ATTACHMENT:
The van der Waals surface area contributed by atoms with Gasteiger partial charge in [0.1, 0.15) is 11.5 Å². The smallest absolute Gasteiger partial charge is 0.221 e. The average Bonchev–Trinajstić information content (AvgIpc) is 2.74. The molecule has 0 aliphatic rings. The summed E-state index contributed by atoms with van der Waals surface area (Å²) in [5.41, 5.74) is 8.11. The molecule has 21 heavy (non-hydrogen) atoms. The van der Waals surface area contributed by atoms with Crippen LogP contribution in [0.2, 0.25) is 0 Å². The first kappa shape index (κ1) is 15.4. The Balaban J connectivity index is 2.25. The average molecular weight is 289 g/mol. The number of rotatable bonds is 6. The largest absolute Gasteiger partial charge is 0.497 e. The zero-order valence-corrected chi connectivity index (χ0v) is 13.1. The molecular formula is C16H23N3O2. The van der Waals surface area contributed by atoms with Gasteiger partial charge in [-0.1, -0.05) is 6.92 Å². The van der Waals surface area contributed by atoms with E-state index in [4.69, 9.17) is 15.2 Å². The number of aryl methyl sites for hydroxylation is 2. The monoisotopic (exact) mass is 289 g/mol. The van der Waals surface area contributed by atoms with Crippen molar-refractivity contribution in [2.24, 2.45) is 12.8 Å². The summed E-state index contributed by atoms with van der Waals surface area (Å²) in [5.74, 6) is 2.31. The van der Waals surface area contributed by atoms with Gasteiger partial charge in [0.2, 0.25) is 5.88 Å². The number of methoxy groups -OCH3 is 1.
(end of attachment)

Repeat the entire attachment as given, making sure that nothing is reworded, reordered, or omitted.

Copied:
The van der Waals surface area contributed by atoms with Gasteiger partial charge in [0.1, 0.15) is 11.5 Å². The smallest absolute Gasteiger partial charge is 0.221 e. The average Bonchev–Trinajstić information content (AvgIpc) is 2.74. The molecule has 0 aliphatic rings. The summed E-state index contributed by atoms with van der Waals surface area (Å²) in [5.41, 5.74) is 8.11. The molecule has 21 heavy (non-hydrogen) atoms. The van der Waals surface area contributed by atoms with Crippen LogP contribution in [0.2, 0.25) is 0 Å². The first kappa shape index (κ1) is 15.4. The Balaban J connectivity index is 2.25. The average molecular weight is 289 g/mol. The number of rotatable bonds is 6. The largest absolute Gasteiger partial charge is 0.497 e. The zero-order valence-corrected chi connectivity index (χ0v) is 13.1. The molecular formula is C16H23N3O2. The van der Waals surface area contributed by atoms with Gasteiger partial charge in [-0.1, -0.05) is 6.92 Å². The van der Waals surface area contributed by atoms with E-state index in [4.69, 9.17) is 15.2 Å². The number of aryl methyl sites for hydroxylation is 2. The monoisotopic (exact) mass is 289 g/mol. The van der Waals surface area contributed by atoms with Crippen molar-refractivity contribution in [2.24, 2.45) is 12.8 Å². The summed E-state index contributed by atoms with van der Waals surface area (Å²) in [5.74, 6) is 2.31. The van der Waals surface area contributed by atoms with Gasteiger partial charge in [0.2, 0.25) is 5.88 Å². The number of methoxy groups -OCH3 is 1.